Friday, November 10, 2006

National Adoption Month: Attack of the Nerves

Taking Saturday off to visit Berkeley, California...where I broke free from my adoptive parents to begin college and where I immediately felt....LOST. Not because I was lonely. No. Because I was totally unprepared for the demands of college life, its financial costs, its emotional burdens.

While my adoptive parents refused to pay for my college education, they insisted on driving me the 400 plus miles. I resisted. At first. But finally caved in. Within hours of arriving, my adoptive father began complaining of a stomach ache. I spent my first weekend in Berkeley in the Alta Bates Hospital emergency room with my dad instead of moving into my co-op. My mother said, "You made him sick. You take him." By this she meant by choosing to move away I had caused his illness and now must pay the price. So I did. That was 25 years ago. The compliant, dutiful daughter. It was a classic case of attaque de nervios...an attack of the nerves...a documented affliction that sends Latinos into hospitals seeking help...unable to distinguish between mental and physical distress.

I didn't see them for a year, at least. Out of self-protection. It was hard enough to go to school and work five nights a week as a legal secretary to pay the bills. At least I didn't have to wait tables! The distance between us began. And grew. Until years passed between our visits. It was the only way I could survive. Instead of support and pride, I only heard grim predictions and ridicule.

An expert I interviewed on the subject of Latinos and adoptions, a woman who grew up in my general neighborhood, was an unexpected comfort. The problem, she said, wasn't just my adoption. The problem, she said, was also CULTURAL. Mexican (American) girls are not encouraged to be independent. A good girl stays close to home and takes care of her parents. She is loyal. Often, daughters are preferred over boys for this very reason. Girls are easier to handle. This is true, so the research says, of adoptions in general. Girls are preferred.

How very VERY disappointed my parents must have been. My education the ultimate threat. What confusion and loss they must have felt that weekend. What anger. What sense of betryal at their ungrateful, adoptive daughter...to choose something other than them. They left...defeated...my father gray...my mother fuming.

But there is a new generation on the horizon. My daughters. Teenage girls with a ridiculous load of advanced standing high school classes and a eye toward Berkeley. At 14 & 15, they already know the libraries, the bookstores, the cafes and to avoid Telegraph Avenue at night. It's now nearly impossible to get in to the university. I couldn't do it today. But they eye it with hope...it's a goal...and it gives me the greatest pleasure to show them around...this place of so many happy and sad memories. My girls help me make sense of my college struggle. The alienation. The isolation. Wherever they go, they will have encouraging words and financial help. And I vow, if ever and wherever they go, I will NOT have an attaque de nervios!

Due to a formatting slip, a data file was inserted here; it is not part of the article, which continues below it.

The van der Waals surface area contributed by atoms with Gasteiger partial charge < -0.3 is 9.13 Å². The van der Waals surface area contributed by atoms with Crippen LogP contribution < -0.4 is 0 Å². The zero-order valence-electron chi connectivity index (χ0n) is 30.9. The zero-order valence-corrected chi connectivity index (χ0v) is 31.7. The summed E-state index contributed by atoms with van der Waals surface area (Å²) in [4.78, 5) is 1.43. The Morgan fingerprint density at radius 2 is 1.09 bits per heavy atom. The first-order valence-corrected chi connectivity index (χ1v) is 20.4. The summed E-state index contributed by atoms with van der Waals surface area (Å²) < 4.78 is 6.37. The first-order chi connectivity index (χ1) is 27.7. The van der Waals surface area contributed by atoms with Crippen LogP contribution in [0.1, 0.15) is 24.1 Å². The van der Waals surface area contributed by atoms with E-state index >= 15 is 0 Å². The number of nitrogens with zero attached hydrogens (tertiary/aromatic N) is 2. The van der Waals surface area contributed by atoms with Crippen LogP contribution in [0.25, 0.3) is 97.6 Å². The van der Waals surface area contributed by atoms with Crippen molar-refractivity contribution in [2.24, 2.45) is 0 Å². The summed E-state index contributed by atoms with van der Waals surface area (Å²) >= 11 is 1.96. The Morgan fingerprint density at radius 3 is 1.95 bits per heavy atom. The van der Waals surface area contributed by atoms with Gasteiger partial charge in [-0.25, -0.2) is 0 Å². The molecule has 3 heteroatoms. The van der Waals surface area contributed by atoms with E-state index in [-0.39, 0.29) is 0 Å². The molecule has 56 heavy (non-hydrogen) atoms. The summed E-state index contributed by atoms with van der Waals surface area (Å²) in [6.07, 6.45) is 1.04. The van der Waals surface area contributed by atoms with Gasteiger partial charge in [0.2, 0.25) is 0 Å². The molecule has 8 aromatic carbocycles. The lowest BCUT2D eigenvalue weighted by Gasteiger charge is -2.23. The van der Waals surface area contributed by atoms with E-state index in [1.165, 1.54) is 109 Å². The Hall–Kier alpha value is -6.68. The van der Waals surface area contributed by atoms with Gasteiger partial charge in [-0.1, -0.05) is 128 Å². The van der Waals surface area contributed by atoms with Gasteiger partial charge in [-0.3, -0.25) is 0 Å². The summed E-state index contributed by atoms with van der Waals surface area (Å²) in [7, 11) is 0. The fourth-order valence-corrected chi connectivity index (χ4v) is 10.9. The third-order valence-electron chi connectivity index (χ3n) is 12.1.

4 Comments:

Blogger kim.kim said...

Your blog is pure gold I am adding it to my links. You might like to read Liz's blog too, she had difficult adoptive parents too and then found her other parents who were just as bad.

2:19 PM  
Blogger Being Me said...

Nina,
Wow! You write so well. Thanks for all your recent posts. I love what you are doing for your daughters too.

In the first 3rd grade class I taught (1980)I was shocked when Guadalupe's mom told me it really didn't matter if Lupe learned her multiplication tables, as long as she remembered to give birthday cards to her classmates. You have burst through tremendous psychic barriers and I feel proud to be your witness.

5:53 PM  
Blogger Being Me said...

This comment has been removed by a blog administrator.

5:54 PM  
Anonymous Anonymous said...

Nina! Thank you so much for this blog! I find so many of my feelings in your words and its the first time in decades that I don't feel alone at the core anymore. Coming from an extremely tricky background, not ever having known my biological parents, I attended college too and thought I had it made. Now I have a Ph.D. and have come to realize that alienation is not to be overcome by academic titles or miles travelled. However, realizing that recently opened up a new perspective and led me to deep pain and to things as wonderful as your blog.
I, too, have raised a teenage daughter who now wants to attend college soon..and she will have my support - for college or any other world, oh yes.

Thanks for writing your feelings!

Jana

11:42 AM  

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